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Can our environment support our brain health?

A DPUK ECR grant winner's research into the links between our environment and brain health has been used to inform a forthcoming World Health Organisation (WHO) report on healthy ageing.

A new lab to investigate the chemical signatures of dementia

A DPUK ECR grant winner is setting up a new lab in Australia to investigate the chemical signatures of healthy ageing and dementia.

Study into early Alzheimer's disease treatments

Impact

The New Therapeutics in Alzheimer's Disease study (NTAD) is looking to detect the disease before symptoms show so that research can develop preventative treatments.

Transforming clinical trials with data

Participants in DPUK's existing longitudinal studies, known as cohorts, will be offered the chance to join DPUK's Great Minds register.

Superagers and what they can tell us about dementia

Identifying the key factors that allow people to live well – without developing dementia – so we can model successful cognitive ageing.

Enhancing cognitive assessments

Better methods cognition

This team is developing the cognitive tests that are instrumental in diagnoses of dementia. Sensitive and accurate tests will enable scientists to diagnose dementia earlier – a key focus in the development of new treatments.

DPUK and experimental medicine

DPUK aims to deliver breakthroughs in dementia research through experimental medicine studies. We both directly fund and enable these studies through our technology infrastructure. In many cases, they will recruit through our clinical studies register.

Tests to bring out the best of existing health studies

cognition

Thanks to partnerships with two industry companies offering cognitive test technology, DPUK cohorts can now access online or iPad-based software to collect information on their participants' thinking and memory skills. The opportunity allows cohorts to enhance their data and optimise for use in research.

Scanning for amyloid

Amyloid is a brain protein which is associated with dementia, but it is difficult and expensive to detect. This team is conducting brain scans on 500 men and women who are already members of a long-term health study. Their extremely valuable data will be used to develop new, more convenient ways of testing for amyloid in the brain.

Ethical, legal and social issues in DPUK

Better methods Impact

As dementia research is evolving, and as so much of our work is a first for the sector, this team's work looks at the ethical issues arising from DPUK.

Studying the disease that runs in families

Some of the diseases that cause dementia have a genetic element. Looking at familial disease dementia is important because those genetically predisposed to dementia can be analysed for indicators that can then be used to improve our understanding of the other forms of the disease.

iPSCs: a shared resource

Imaging Stem cells

DPUK investment has enabled scientists to study the development of neurodegenerative disease using a type of stem cell derived from the blood samples of cohort study participants. These cells – iPSCs – are an immensely valuable resource that is being shared by research teams.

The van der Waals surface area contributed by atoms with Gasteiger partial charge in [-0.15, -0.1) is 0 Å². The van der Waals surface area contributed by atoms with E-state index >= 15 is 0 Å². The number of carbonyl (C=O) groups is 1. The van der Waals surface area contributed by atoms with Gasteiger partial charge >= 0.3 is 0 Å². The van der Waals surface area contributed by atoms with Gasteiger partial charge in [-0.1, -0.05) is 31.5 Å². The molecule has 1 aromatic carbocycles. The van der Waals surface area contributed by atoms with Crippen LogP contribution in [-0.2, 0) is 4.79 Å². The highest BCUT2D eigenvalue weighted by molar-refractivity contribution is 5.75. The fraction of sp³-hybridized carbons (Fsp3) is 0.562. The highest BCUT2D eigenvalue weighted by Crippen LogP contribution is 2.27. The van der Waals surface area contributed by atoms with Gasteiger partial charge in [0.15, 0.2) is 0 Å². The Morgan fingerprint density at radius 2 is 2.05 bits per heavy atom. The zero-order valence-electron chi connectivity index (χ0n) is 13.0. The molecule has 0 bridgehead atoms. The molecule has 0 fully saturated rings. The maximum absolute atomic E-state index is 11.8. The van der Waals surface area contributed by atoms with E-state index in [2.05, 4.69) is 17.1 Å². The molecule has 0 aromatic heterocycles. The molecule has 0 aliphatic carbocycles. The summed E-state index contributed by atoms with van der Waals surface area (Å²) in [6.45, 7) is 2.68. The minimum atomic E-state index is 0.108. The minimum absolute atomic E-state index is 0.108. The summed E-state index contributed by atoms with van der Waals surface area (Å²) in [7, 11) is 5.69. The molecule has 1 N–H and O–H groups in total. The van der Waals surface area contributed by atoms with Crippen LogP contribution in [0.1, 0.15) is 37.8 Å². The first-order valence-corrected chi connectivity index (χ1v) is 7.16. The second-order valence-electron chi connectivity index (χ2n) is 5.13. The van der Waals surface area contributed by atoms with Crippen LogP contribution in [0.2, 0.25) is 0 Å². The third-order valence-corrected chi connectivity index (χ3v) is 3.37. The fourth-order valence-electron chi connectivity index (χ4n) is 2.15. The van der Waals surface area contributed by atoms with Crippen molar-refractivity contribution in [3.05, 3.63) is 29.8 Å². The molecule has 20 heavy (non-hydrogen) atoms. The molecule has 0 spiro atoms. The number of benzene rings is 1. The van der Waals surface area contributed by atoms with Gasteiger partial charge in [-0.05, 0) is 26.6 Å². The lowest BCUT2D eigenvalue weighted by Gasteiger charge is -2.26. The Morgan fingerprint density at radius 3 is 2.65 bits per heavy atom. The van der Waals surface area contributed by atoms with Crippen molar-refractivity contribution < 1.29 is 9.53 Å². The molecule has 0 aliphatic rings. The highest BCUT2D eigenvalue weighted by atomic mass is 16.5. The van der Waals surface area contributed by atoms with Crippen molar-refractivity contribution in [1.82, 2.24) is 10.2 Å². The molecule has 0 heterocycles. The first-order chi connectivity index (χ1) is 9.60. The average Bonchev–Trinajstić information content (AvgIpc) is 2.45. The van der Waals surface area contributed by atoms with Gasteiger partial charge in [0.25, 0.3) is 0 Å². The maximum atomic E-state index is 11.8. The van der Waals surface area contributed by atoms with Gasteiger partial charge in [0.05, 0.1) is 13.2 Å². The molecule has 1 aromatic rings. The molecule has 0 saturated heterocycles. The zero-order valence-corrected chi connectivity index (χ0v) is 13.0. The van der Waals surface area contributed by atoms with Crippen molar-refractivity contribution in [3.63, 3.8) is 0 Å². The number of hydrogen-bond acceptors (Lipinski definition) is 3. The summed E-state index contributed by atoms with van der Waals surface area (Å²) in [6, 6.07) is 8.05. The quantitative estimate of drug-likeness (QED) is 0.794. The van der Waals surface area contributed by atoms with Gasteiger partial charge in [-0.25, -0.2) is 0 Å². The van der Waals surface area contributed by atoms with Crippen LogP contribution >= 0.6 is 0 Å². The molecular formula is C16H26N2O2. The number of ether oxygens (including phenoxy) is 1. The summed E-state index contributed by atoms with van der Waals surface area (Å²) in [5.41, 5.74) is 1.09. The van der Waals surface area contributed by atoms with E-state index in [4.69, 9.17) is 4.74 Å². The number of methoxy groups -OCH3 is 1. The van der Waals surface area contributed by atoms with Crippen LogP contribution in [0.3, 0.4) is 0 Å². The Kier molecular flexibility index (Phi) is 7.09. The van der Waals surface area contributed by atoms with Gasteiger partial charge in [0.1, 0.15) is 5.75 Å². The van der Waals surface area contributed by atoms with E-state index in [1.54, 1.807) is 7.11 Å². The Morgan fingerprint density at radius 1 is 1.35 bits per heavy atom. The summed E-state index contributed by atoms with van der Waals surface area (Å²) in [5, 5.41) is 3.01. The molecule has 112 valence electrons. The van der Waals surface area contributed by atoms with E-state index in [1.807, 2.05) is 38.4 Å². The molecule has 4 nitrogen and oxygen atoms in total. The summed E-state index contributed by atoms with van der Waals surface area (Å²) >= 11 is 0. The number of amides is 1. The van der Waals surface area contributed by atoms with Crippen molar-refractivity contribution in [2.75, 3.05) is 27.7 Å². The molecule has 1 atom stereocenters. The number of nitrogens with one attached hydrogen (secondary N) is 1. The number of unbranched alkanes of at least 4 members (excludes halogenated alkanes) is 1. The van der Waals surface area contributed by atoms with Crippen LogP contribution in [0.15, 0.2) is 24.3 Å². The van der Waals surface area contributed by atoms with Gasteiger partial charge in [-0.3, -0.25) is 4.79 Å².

Uncovering the potential on the shelves of drug libraries

Impact Stem cells

Facilitated by DPUK, scientists at the University of Oxford are investigating the behaviour of drugs developed by AstraZeneca (AZ) on patient-specific cell models. They are looking to see if they can be used to target a range of neurodegenerative diseases, including Alzheimer's and Parkinson's diseases.

Healthy heart, healthy brain?

Many studies indicate that there may be links between heart health and brain health, and this connection may be a promising new avenue in research and development for treatments for brain diseases. DPUK-funded researchers are using large imaging datasets to look for early indicators of brain changes that show up in other organs too.

Studying the genetics associated with dementia

This team is developing state-of-the-art methods of predicting dementia risk by looking at the genetic data collected by long-term studies of health.

Brain scanning at a new scale

Scanning 10,000 participants a few years after a baseline scan allows for very informative findings about how our brains change as they get older.

Assessing the value of medical records in dementia research

Better methods

This team is working with the data collected by GPs and hospitals, looking to determine how this can help in scientists' understanding of brain diseases such as dementia.

Making best use of donated brains in dementia research

This team has delved into all the issues surrounding brain donation – a crucial element of many studies into dementia.

Profiling the data in existing health studies

This early area of work identified which long-term studies of health – known as 'cohorts' – would be particularly helpful for dementia research, and summarised their information for researchers’ use on the Data Portal.

Looking for the biological signs of Alzheimer's disease

Uncovering the biological signs of change that are associated with the development of Alzheimer's disease is a crucial part of detecting it at its earliest stages and developing effective treatments.

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